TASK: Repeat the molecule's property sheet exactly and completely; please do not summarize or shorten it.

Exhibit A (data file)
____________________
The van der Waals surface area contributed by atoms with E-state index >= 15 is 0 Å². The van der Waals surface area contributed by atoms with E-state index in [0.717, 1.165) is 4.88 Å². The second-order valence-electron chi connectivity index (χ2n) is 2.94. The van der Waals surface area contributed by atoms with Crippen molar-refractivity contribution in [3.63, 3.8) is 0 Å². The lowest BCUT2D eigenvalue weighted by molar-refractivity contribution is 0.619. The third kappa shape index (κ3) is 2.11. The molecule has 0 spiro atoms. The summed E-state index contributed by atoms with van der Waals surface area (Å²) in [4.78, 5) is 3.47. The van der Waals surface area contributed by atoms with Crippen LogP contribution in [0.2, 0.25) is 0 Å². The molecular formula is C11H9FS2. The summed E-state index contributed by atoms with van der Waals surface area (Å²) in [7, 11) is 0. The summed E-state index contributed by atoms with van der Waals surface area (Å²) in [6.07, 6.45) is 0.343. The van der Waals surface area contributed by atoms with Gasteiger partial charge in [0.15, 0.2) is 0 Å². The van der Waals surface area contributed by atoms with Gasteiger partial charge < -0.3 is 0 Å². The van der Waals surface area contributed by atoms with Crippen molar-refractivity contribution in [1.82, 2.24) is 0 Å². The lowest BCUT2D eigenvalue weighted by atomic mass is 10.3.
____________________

The van der Waals surface area contributed by atoms with E-state index >= 15 is 0 Å². The van der Waals surface area contributed by atoms with E-state index in [0.717, 1.165) is 4.88 Å². The second-order valence-electron chi connectivity index (χ2n) is 2.94. The van der Waals surface area contributed by atoms with Crippen molar-refractivity contribution in [3.63, 3.8) is 0 Å². The lowest BCUT2D eigenvalue weighted by molar-refractivity contribution is 0.619. The third kappa shape index (κ3) is 2.11. The molecule has 0 spiro atoms. The summed E-state index contributed by atoms with van der Waals surface area (Å²) in [4.78, 5) is 3.47. The van der Waals surface area contributed by atoms with Crippen LogP contribution in [0.2, 0.25) is 0 Å². The molecular formula is C11H9FS2. The summed E-state index contributed by atoms with van der Waals surface area (Å²) in [7, 11) is 0. The summed E-state index contributed by atoms with van der Waals surface area (Å²) in [6.07, 6.45) is 0.343. The van der Waals surface area contributed by atoms with Gasteiger partial charge in [0.15, 0.2) is 0 Å². The van der Waals surface area contributed by atoms with Gasteiger partial charge < -0.3 is 0 Å². The van der Waals surface area contributed by atoms with Crippen molar-refractivity contribution in [1.82, 2.24) is 0 Å². The lowest BCUT2D eigenvalue weighted by atomic mass is 10.3.